It’s a cool, sunny late Autumn Sunday morning. You live in the countryside; the nearest village is a mile away. It’s been a while since you bought a Sunday paper. But for some reason, you want one.
When car manufacturers design a new automobile, they develop requirements, conduct research, draw designs, make scale models, test scale models in wind tunnels, computer model their ideas, build full-scale prototypes, test them, and iterate the designs – all of this before putting them into production.
So, I feel caught in a language loop recently. I talk about (and practice) User Experience. I do these things in the digital/mobile space. And really, I’m mostly focusing on good, strategic paths to design.
But all of it is an illusion.
User experience is pervasive. It is ubiquitous. Like air. And I don’t design air… I breathe it, I need it to live, I experience it, it’s all around me. It’s ubiquitous too.
User experience is about more than just digital experiences. If we accept that it is pervasive, ubiquitous, we have to accept that it extends well beyond our digital boundaries. But we most often hear about “UX” in relation to developing digital experiences.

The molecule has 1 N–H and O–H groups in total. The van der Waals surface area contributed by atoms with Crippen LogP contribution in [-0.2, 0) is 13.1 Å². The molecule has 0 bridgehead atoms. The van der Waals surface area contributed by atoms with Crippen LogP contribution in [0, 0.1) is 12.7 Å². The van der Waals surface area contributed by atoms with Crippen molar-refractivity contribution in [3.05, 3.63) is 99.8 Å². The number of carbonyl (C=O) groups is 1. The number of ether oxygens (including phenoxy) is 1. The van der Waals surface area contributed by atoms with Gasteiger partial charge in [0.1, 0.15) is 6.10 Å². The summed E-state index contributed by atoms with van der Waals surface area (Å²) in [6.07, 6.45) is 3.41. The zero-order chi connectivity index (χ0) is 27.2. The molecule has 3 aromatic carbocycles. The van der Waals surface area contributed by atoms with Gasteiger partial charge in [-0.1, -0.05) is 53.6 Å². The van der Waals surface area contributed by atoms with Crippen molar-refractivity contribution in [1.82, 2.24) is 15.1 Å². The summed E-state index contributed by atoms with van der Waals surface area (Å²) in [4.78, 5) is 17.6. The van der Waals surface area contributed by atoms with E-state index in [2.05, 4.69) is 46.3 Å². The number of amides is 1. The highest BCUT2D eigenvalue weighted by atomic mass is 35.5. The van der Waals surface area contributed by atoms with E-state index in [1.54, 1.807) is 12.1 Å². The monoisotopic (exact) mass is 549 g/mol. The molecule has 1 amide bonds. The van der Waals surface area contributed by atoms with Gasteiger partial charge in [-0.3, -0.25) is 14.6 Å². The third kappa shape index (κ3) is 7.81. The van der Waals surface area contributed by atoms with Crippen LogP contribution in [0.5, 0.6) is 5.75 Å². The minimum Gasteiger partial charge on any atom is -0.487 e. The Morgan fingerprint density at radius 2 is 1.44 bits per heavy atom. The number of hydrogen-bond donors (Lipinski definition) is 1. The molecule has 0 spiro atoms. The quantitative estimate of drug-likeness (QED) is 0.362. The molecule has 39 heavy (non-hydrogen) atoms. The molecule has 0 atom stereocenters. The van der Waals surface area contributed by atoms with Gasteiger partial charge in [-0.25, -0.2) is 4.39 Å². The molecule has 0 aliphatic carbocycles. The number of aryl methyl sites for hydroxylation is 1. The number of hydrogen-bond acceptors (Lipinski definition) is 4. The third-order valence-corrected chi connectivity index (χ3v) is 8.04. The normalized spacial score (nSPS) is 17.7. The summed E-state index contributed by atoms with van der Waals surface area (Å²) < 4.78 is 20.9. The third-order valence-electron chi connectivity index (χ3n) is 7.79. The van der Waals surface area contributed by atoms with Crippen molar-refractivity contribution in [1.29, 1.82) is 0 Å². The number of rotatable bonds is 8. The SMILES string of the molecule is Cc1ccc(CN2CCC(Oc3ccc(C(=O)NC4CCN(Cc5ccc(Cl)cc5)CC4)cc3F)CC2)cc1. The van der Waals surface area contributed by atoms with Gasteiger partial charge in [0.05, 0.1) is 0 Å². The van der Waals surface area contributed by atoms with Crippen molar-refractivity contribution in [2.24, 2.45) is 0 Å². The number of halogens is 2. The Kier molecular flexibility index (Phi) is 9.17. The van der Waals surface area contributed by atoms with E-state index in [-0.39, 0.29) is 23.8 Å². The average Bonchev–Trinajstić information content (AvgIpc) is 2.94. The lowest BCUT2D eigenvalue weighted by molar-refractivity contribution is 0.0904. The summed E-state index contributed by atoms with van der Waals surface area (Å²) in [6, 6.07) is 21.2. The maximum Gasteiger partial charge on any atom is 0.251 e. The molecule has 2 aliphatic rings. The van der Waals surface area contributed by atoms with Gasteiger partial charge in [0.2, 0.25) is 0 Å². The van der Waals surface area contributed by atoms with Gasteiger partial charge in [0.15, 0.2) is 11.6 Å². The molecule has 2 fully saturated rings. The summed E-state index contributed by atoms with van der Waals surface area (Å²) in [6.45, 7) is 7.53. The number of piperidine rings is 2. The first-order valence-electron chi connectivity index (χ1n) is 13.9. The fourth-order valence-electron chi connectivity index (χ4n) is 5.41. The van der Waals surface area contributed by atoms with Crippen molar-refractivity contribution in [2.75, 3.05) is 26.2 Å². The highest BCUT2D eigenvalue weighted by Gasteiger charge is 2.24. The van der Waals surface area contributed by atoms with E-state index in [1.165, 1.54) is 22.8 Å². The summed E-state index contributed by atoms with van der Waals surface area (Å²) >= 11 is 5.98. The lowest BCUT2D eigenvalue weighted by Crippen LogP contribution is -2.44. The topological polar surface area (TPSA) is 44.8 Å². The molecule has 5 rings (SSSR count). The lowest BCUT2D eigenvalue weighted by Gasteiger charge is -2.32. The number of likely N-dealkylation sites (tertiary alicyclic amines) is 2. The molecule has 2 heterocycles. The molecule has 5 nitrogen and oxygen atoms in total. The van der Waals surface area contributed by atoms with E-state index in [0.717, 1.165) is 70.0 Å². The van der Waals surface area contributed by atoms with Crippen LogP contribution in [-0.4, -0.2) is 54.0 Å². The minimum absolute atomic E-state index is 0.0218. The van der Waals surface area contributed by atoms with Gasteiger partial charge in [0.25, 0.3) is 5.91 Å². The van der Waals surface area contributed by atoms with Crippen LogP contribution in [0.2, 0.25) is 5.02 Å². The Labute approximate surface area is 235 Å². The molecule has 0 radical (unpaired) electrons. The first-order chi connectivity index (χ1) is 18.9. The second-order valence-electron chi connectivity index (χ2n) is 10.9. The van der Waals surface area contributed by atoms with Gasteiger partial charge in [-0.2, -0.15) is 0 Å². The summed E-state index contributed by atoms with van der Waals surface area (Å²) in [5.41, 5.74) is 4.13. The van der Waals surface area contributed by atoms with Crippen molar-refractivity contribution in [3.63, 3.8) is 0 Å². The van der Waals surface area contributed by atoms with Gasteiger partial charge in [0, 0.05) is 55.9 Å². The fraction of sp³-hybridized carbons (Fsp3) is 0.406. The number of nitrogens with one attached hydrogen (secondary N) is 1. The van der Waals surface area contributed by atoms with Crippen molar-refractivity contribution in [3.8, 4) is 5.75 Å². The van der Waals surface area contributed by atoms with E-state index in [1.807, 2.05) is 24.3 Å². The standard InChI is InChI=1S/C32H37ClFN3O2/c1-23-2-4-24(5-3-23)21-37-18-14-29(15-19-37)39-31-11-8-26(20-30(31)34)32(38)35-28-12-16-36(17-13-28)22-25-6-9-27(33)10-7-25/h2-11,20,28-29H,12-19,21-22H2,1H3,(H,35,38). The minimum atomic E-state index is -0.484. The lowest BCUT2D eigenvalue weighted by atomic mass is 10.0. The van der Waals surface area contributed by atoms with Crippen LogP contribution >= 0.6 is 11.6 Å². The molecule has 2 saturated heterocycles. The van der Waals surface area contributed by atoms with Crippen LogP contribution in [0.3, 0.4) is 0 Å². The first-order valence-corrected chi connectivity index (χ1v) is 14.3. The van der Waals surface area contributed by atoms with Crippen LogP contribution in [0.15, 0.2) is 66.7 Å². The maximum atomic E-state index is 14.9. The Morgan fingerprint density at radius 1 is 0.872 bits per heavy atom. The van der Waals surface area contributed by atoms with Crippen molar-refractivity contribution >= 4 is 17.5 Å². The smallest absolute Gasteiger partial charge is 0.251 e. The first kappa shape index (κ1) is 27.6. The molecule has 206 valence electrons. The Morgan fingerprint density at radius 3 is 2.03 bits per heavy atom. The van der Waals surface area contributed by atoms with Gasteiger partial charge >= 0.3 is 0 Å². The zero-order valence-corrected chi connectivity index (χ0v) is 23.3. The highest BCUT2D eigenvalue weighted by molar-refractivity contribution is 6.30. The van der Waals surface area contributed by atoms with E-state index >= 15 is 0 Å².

I came across this again the other day. I’d forgotten about it – which in its own way is one of the lessons of the video. Every time we stop to play, and allow ourselves to be creative in our thinking, we all too quickly become adults in implementing it. This is a reminder not to stop playing.
I’ve been thinking a lot about the ‘edges’ of user experience lately. Most projects demand tactical UX – a bit of research, some wireframes, perhaps a prototype, and some annotation.
It slots neatly into place in a project process.
But ‘User’ experience isn’t quite so tidy. Actual user experience is ubiquitous, pervasive. It doesn’t have neat edges or clear boundaries.
I’ve been talking a lot about pervasive UX recently. In the sense of brand, to me it encompasses all of the potential touch-points encountered by a user on journey.
Over the last year or so I’ve come across quite a few people – technologists mostly – who keep asking the question – why can’t Agile be used as a methodology for both UX and development? Having spent some time considering it, I’ve put down a few thoughts below. Apologies in advance for the use of overused clichés.
So to begin, if you think about the differences between what we do as the differences between Architects and Construction teams working on buildings it might help.
Additions and renovations
Analogy: Think of this as modifying the interior of your home or building a small addition to an existing home.